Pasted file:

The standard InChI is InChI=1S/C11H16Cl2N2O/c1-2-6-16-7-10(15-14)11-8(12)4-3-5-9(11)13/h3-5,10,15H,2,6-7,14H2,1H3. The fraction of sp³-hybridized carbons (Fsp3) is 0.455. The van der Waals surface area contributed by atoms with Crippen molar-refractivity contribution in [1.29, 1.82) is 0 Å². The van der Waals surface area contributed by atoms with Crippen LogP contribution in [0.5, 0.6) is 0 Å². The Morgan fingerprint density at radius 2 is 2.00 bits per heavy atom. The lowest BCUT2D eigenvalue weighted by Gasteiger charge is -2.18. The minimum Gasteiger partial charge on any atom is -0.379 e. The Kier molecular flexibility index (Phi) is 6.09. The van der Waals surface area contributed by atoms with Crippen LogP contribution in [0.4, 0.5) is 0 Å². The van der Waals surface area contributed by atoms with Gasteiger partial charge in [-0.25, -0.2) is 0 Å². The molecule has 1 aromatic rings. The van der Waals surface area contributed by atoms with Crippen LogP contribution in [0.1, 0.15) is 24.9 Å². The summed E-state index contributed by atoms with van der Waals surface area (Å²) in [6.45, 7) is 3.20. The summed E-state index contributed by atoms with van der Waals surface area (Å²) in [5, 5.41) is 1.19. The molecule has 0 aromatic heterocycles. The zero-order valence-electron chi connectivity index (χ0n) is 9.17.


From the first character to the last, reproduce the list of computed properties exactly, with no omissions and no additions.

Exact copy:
The standard InChI is InChI=1S/C11H16Cl2N2O/c1-2-6-16-7-10(15-14)11-8(12)4-3-5-9(11)13/h3-5,10,15H,2,6-7,14H2,1H3. The fraction of sp³-hybridized carbons (Fsp3) is 0.455. The van der Waals surface area contributed by atoms with Crippen molar-refractivity contribution in [1.29, 1.82) is 0 Å². The van der Waals surface area contributed by atoms with Crippen LogP contribution in [0.5, 0.6) is 0 Å². The Morgan fingerprint density at radius 2 is 2.00 bits per heavy atom. The lowest BCUT2D eigenvalue weighted by Gasteiger charge is -2.18. The minimum Gasteiger partial charge on any atom is -0.379 e. The Kier molecular flexibility index (Phi) is 6.09. The van der Waals surface area contributed by atoms with Crippen LogP contribution in [0.4, 0.5) is 0 Å². The van der Waals surface area contributed by atoms with Gasteiger partial charge in [-0.25, -0.2) is 0 Å². The molecule has 1 aromatic rings. The van der Waals surface area contributed by atoms with Crippen LogP contribution in [0.1, 0.15) is 24.9 Å². The summed E-state index contributed by atoms with van der Waals surface area (Å²) in [6.45, 7) is 3.20. The summed E-state index contributed by atoms with van der Waals surface area (Å²) in [5, 5.41) is 1.19. The molecule has 0 aromatic heterocycles. The zero-order valence-electron chi connectivity index (χ0n) is 9.17.